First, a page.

On the other hand, Paul Farmer of Partners in Health, one of my favorite organizations in the world, who just returned from Monrovia, Liberia, estimates that 90% of those who receive proper hydration care should survive. The numbers could well work: of the seven people who were treated in the US, only one has died, and his treatment was delayed. Four are already out of the hospital, and two are reportedly doing well.
In fact, countries with even slightly better health-care, not at the US level, can control this epidemic by circumscribing it: On October 17th, WHO declared Senegal free of Ebola. Later, Nigeria, too, was declared free. Ebola, because of the speed with which it kills, and the short incubation period, is not that hard to contain if contained early — Ebola has a weakness as a virus: it doesn’t have too long to reproduce before it kills or is beaten by its victim, hence its “r nought” is not that high, compared with other viruses which take a longer time lying stealthily in the body. Ebola’s speed and deadliness, paradoxically, gives us an advantage for containing it—if we act early.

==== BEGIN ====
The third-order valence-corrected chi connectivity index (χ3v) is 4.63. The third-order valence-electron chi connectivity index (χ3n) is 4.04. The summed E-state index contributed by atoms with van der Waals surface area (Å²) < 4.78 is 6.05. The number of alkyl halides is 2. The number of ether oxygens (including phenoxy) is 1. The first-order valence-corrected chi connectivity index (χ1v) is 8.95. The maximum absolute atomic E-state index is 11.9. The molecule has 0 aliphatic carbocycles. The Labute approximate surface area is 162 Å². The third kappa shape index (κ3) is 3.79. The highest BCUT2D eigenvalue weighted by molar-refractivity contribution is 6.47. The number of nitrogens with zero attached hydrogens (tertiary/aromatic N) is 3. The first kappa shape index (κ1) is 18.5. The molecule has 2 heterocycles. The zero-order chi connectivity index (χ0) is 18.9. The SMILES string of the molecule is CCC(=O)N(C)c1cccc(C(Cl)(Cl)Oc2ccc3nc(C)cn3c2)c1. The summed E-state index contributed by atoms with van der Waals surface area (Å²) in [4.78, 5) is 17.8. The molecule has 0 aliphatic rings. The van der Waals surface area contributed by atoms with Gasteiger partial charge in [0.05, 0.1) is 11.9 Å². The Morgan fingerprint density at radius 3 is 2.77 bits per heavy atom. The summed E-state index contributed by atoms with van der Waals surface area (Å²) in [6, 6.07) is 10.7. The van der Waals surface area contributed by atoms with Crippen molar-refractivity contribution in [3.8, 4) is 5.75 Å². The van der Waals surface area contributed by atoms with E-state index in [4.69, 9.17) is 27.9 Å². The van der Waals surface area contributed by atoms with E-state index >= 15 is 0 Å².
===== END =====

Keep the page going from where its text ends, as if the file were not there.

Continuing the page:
On the other hand, at the current level of meager, vastly under-resourced effort in the core countries, the WHO estimates 10,000 cases per week in just a few months. Cases in Liberia are still doubling every two weeks.
At that point, we end up with another endemic virus, similar to other ones that still survive like polio (so close to being wiped out but wars keep interfering), measles for which we have vaccines, and HIV and malaria (a parasite) for which we don’t have vaccines and which kill millions every year.